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Eastern Orthodoxy is one of thirteen eligible religions featured in the Gods & Kings and Brave New World expansions for Civilization V. It is an offshoot of Christianity that is introduced along with Catholicism and Protestantism in Brave New World.
Unlike the religions in Civilization IV, this religion has no technological requirements to be unlocked and neither unique buildings nor a unique missionary unit. However, the Cathedral religious building may be said to be close in spirit to Eastern Orthodoxy, although there is no gameplay relation of any kind between the two. Like all other religions, Eastern Orthodoxy can be founded directly after using a Great Prophet's Found Religion ability and only one civilization can be the founder of this religion.
The Eastern Orthodox Church is currently the second-largest Christian denomination, with an estimated 300 million adherents. The goal of Orthodox Christians is to draw nearer to God throughout their lives through theosis, a spiritual pilgrimage to become more "Christ-like."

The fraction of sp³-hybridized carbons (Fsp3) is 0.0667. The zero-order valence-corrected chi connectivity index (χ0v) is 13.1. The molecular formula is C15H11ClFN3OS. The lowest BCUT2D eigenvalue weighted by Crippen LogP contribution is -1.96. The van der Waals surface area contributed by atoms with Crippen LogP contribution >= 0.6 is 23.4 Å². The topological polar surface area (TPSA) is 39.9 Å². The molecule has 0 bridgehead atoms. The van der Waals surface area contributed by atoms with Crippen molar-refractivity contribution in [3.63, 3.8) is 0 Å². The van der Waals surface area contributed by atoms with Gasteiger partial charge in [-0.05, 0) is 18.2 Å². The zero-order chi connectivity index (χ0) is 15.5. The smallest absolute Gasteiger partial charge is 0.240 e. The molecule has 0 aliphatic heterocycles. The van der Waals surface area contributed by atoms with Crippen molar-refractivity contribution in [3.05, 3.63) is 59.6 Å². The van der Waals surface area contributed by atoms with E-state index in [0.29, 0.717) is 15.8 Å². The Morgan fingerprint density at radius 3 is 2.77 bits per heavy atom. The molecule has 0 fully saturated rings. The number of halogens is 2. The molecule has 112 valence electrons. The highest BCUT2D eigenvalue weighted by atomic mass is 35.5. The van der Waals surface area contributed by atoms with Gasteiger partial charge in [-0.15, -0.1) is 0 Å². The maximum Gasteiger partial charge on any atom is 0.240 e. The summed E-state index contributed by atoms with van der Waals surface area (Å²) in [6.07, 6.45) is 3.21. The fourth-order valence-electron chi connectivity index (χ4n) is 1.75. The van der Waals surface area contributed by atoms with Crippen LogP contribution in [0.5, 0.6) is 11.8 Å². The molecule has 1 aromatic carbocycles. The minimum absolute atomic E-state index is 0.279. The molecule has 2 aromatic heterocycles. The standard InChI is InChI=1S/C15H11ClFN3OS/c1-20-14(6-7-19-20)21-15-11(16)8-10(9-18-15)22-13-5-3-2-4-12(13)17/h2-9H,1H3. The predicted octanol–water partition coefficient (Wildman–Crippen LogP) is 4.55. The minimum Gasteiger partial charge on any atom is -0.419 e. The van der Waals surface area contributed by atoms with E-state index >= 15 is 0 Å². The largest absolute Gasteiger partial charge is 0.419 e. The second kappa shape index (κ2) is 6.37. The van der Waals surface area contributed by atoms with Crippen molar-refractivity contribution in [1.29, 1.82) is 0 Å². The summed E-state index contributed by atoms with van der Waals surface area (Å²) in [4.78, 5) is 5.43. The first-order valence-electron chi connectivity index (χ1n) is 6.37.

The church traces its roots to the Great Schism. During the 9th and 10th centuries AD the Christian church under the Patriarch of Constantinople made significant conversions among the peoples of eastern Europe, including Kievan Russia and the Balkans. Doctrinal issues such as the filioque split and the authority of the Pope over the Patriarch in matters religious, exacerbated by the political and economic rivalry of Rome and Constantinople, led to a schism. The final breach between these two branches of Christianity is acknowledged as the sacking of Constantinople by the Catholic crusaders in 1204 AD. Moreover, after the fall of Constantinople to the Ottomans in 1453, the Eastern Church became even more isolated from Rome under the relatively tolerant rule of the Turks. The Orthodox Church, which saw itself as the true heir to the teachings and practices of the early Christians, flourished under the Russian Tsars. Although somewhat diminished by Communist rule and Balkan secularism, Eastern Orthodoxy has experienced a resurgence in recent decades and remains a vital aspect of Christianity.